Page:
Had my own Big Bang (careful) one day last week. My treatment universe expanded to include a visit to the cancer centre in Oxford for the Big Radiotherapy Zap (take that you beggar), then rushing back to a closer hospital for the regular Denosumab injection before attending a consultation with my oncologist. He was probably wondering why all three of us were out of breath when we arrived. Victoria and Anne are brilliant at the driving while I’m brilliant in the passenger seat arguing with the satnav and getting us lost. (OK, ok, we got there in the end).
Radiotherapy not kicked in yet but it’s only been a few days. I’m told it could start working within a week, or maybe a month, or maybe six weeks; I’ll just wait and see. Would be great though, because I can then drop some of the painkillers and rejoin Harry Kane in the Spurs’ front line. (What? what?).
With a ruddy great radiotherapy gun, of course.
In spite of the latest chemo, the Alien inside has been keeping himself busy (why doesn’t he just take up tiddlywinks?). Works out my stay in hospital a couple of weeks ago, to reduce the fever and infection, may have had a silver lining. While there, the oncologists sent me for an MRI scan because of the pain in my back and left leg. The results have caused a little concern (no great shakes – everything’s cool). It seems the thought of a metastasis (tumour) compressing the spinal cord keeps them up at night but, good news – no spinal compression for me (lucky, as I like being 6ft tall). However, the tumour is pressing on a nerve root so a mega blast of radiotherapy should do it, as opposed to multiple smaller bolts.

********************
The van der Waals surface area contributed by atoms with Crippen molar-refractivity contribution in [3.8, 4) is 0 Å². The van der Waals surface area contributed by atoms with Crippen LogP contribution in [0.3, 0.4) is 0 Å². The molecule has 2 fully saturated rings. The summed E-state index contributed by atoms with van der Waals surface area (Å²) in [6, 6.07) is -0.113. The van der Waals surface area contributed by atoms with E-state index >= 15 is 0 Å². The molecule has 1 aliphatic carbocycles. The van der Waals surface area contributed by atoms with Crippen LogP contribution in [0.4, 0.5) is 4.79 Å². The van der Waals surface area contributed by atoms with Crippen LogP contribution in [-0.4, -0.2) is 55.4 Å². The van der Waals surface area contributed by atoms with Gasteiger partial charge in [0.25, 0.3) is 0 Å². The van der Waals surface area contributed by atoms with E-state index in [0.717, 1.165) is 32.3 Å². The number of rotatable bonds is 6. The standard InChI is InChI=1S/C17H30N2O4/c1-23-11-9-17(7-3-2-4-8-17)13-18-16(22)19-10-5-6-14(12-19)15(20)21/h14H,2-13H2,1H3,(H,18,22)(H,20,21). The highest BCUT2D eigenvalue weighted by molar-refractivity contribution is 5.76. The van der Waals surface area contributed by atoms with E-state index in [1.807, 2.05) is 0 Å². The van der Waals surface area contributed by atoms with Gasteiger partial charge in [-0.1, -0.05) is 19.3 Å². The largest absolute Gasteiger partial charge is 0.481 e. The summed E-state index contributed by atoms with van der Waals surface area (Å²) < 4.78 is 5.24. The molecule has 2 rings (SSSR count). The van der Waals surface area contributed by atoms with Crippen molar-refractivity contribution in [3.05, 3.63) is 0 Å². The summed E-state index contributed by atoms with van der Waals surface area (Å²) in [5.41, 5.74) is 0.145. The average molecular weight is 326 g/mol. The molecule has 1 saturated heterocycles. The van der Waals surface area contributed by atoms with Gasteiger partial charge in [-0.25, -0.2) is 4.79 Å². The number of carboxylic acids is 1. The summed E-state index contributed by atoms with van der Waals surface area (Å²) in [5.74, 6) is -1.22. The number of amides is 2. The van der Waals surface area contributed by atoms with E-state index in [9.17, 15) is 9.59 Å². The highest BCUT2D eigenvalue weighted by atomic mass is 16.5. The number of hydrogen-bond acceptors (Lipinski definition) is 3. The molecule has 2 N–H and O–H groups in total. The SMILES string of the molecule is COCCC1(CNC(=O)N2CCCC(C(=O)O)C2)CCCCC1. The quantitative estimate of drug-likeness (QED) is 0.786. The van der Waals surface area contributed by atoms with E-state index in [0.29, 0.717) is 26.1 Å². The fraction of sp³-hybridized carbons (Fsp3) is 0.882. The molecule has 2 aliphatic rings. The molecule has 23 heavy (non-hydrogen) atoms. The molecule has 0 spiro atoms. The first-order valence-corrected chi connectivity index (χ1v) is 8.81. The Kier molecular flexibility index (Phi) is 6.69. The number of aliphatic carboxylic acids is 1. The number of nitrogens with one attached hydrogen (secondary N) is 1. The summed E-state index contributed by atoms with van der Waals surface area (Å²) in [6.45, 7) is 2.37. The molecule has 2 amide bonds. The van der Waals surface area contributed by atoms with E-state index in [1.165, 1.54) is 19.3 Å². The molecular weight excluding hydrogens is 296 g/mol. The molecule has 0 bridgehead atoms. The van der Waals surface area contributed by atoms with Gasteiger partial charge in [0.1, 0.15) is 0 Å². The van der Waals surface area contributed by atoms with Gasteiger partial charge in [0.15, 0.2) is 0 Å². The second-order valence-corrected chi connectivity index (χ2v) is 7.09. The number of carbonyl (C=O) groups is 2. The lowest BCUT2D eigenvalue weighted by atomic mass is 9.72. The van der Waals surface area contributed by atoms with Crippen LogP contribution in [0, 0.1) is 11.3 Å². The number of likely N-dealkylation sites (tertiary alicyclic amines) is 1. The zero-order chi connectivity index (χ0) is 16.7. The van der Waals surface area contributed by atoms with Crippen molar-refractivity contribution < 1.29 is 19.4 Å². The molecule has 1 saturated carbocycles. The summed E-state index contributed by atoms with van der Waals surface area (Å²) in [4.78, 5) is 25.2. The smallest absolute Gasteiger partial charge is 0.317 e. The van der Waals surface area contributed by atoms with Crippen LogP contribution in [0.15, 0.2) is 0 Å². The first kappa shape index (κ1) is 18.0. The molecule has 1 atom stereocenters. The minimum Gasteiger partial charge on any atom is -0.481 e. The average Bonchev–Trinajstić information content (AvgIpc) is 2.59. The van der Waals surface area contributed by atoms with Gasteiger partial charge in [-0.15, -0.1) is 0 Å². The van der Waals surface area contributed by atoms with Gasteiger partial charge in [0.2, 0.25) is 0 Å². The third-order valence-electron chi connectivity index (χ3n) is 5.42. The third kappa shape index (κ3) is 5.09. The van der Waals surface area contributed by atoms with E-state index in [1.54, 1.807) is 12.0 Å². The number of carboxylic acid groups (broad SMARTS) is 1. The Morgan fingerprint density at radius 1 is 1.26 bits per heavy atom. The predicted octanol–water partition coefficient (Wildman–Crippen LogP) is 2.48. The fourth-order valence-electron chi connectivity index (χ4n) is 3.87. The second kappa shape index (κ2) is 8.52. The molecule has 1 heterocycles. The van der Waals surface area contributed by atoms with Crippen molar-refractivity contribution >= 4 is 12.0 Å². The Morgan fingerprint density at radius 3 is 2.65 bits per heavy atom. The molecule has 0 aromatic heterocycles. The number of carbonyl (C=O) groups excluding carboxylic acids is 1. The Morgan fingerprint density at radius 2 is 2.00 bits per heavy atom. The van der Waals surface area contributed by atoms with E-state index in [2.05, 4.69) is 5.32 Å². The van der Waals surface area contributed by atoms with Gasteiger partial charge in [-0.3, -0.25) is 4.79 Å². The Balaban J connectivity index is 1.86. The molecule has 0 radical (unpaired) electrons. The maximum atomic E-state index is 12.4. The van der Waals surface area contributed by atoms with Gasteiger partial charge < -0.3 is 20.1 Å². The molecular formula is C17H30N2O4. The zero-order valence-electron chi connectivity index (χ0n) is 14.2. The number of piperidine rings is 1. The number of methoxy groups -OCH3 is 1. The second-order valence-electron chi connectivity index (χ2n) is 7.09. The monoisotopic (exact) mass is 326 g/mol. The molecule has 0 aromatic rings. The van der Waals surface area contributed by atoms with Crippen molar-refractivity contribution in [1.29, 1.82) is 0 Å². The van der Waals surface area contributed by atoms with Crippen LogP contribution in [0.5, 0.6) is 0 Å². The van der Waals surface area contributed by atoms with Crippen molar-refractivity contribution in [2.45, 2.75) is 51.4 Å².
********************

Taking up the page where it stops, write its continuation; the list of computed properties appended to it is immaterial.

Some close friends have had it and are now doing very well so I’ve been to the specialist centre, had the chat, signed the form, been CT scanned and given a tattooed dot for them to target (I know, but they need to know where to point the thing – be a shame to miss my spine and ricochet off my pelvis). They’re not messing about, I’m back in a couple of days for the zap.
What about super Saturday last week (depending on who you support, but then I’m biased)? Anne and I went to see England thrash Australia at Twickenham in the afternoon, celebrated with a couple of drinks, back to see Spurs thrash Chelsea on TV in the evening. Does it get any better? Only now that the Alien will be getting a good thrashing as well.
Got back last night, later than I’d hoped. We’d had to wait hours for my pills to be brought over from the pharmacy.
When we think of a mini-break at this time of year, we usually mean a few days away in the sun or snow, a short holiday to relax and enjoy. Recently, my mini-breaks haven’t involved either of those; bit of a shame but saves on fares. Who needs sun when you’ve got a temperature above 38 degrees centigrade or snow when your blood pressure is below 90? That was Thursday, start of my latest unplanned holiday to hospital.
“What shall we do today, darling? We could go here, go there, see them, buy that.”
“I’ll just take my temperature before we go.”
“Ah, fire up the Corsa baby, we’re off to A&E – again.”